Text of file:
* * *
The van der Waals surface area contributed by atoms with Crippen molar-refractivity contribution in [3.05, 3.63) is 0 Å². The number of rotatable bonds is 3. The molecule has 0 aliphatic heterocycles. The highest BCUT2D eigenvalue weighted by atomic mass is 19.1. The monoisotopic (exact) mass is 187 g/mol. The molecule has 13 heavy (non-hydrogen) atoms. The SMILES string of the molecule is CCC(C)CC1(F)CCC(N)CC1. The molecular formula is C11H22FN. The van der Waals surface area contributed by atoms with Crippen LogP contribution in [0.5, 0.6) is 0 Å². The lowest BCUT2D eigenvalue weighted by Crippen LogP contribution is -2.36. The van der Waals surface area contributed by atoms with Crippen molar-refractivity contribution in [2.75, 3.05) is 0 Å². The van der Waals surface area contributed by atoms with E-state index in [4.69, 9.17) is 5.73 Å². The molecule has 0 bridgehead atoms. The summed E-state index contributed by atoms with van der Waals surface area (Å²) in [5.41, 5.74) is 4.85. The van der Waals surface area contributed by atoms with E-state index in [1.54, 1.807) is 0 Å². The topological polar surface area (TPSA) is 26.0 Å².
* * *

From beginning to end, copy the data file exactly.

The van der Waals surface area contributed by atoms with Crippen molar-refractivity contribution in [3.05, 3.63) is 0 Å². The number of rotatable bonds is 3. The molecule has 0 aliphatic heterocycles. The highest BCUT2D eigenvalue weighted by atomic mass is 19.1. The monoisotopic (exact) mass is 187 g/mol. The molecule has 13 heavy (non-hydrogen) atoms. The SMILES string of the molecule is CCC(C)CC1(F)CCC(N)CC1. The molecular formula is C11H22FN. The van der Waals surface area contributed by atoms with Crippen LogP contribution in [0.5, 0.6) is 0 Å². The lowest BCUT2D eigenvalue weighted by Crippen LogP contribution is -2.36. The van der Waals surface area contributed by atoms with Crippen molar-refractivity contribution in [2.75, 3.05) is 0 Å². The van der Waals surface area contributed by atoms with E-state index in [4.69, 9.17) is 5.73 Å². The molecule has 0 bridgehead atoms. The summed E-state index contributed by atoms with van der Waals surface area (Å²) in [5.41, 5.74) is 4.85. The van der Waals surface area contributed by atoms with E-state index in [1.54, 1.807) is 0 Å². The topological polar surface area (TPSA) is 26.0 Å².